On October 29th 1969, two computers connected to form the ARPANET and launch the world’s first successful packet-switched wide area computer network. This first connection, in the form of a logon request, was sent to SRI International (then known as Stanford Research Institute) from the University of California, Los Angeles (UCLA). This remote access initiated a new, flexibly formed network structure for computer resource sharing. While not yet an internet, it did lay critical groundwork for the subsequent Internet and the dramatic changes in how we conduct business, communicate, socialize, learn, distribute knowledge, and travel. Internetworking began in 1977, when SRI also played a pivotal role in the first known connection of three dissimilar networks.
The U.S. Department of Defense Advanced Research Projects Agency (DARPA, then known as ARPA) began the work that led to the ARPANET in the mid 1960s. A major goal was to create a reliable computer network with built-in network redundancy that would provide reliable communications between its major nodes as well as remote access to these same computing resources, even when the network was subject to attack.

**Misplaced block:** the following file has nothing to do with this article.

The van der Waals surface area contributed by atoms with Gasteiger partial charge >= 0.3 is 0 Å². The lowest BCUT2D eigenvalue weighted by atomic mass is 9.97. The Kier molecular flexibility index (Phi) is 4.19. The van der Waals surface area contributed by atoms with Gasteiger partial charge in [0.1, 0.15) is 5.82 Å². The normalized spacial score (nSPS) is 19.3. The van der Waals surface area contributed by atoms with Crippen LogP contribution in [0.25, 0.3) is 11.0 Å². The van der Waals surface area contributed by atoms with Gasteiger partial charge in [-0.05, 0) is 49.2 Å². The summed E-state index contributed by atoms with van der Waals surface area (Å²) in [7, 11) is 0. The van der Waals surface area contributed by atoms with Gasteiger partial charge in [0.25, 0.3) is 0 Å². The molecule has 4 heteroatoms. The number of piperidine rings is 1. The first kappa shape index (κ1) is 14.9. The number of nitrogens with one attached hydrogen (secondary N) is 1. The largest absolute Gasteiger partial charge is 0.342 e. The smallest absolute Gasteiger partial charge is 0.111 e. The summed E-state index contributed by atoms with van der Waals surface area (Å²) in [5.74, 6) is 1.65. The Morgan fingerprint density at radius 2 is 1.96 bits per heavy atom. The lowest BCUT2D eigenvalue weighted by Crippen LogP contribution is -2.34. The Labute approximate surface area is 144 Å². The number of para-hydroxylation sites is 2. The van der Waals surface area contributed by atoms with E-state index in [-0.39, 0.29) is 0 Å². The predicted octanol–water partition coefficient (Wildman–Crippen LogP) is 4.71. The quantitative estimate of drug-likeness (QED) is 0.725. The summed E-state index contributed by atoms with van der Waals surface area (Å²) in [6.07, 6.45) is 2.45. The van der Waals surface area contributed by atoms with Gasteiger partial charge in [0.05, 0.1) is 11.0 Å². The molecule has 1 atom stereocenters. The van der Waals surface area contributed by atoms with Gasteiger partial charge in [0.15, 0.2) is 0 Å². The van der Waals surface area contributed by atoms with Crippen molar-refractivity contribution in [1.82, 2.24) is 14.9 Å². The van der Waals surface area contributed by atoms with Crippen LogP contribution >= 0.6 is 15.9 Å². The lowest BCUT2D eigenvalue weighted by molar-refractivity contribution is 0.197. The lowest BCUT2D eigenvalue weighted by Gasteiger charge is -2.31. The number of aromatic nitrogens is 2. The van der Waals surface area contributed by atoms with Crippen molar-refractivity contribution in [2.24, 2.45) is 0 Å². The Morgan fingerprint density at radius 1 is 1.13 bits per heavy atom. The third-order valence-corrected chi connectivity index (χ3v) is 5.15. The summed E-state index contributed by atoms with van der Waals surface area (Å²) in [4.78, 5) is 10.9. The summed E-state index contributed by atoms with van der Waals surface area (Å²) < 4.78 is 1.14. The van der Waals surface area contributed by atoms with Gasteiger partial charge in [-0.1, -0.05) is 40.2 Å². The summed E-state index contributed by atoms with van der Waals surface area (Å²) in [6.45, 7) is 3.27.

The initial ARPANET was a network of just four computers located at four different sites: first UCLA and SRI, followed by the University of California, Santa Barbara and the University of Utah. By 1972, the ARPANET comprised 37 computers. In the ensuing years it was opened to other research and development sites including other universities, research contractors, and government labs. Its usefulness as a platform for the new world of digital communications and information sharing soon became evident.
The first message on the ARPANET was sent by UCLA student programmer Charles S Kline at 10:30 pm on October 29, from the campus’ Boelter Hall to the Stanford Research Institute’s SDS 940 host computer.
The message text was meant to be the word “login,” but only the L and O were transmitted before the system crashed.
About an hour after the crash, the system was recovered and a full “login” message was sent as the second transmission.
The first permanent ARPANET link was established weeks later on November 21, 1969, between the IMP at UCLA and the IMP at the Stanford Research Institute. By December 5, 1969, the entire four-node network was established.
By 1975, ARPANET was declared “operational” and the Defense Communications Agency took control of it. In 1983, ARPANET was split with US military sites on their own Military Network (MILNET) for unclassified defense department communications. The combination was called the Defense Data Network.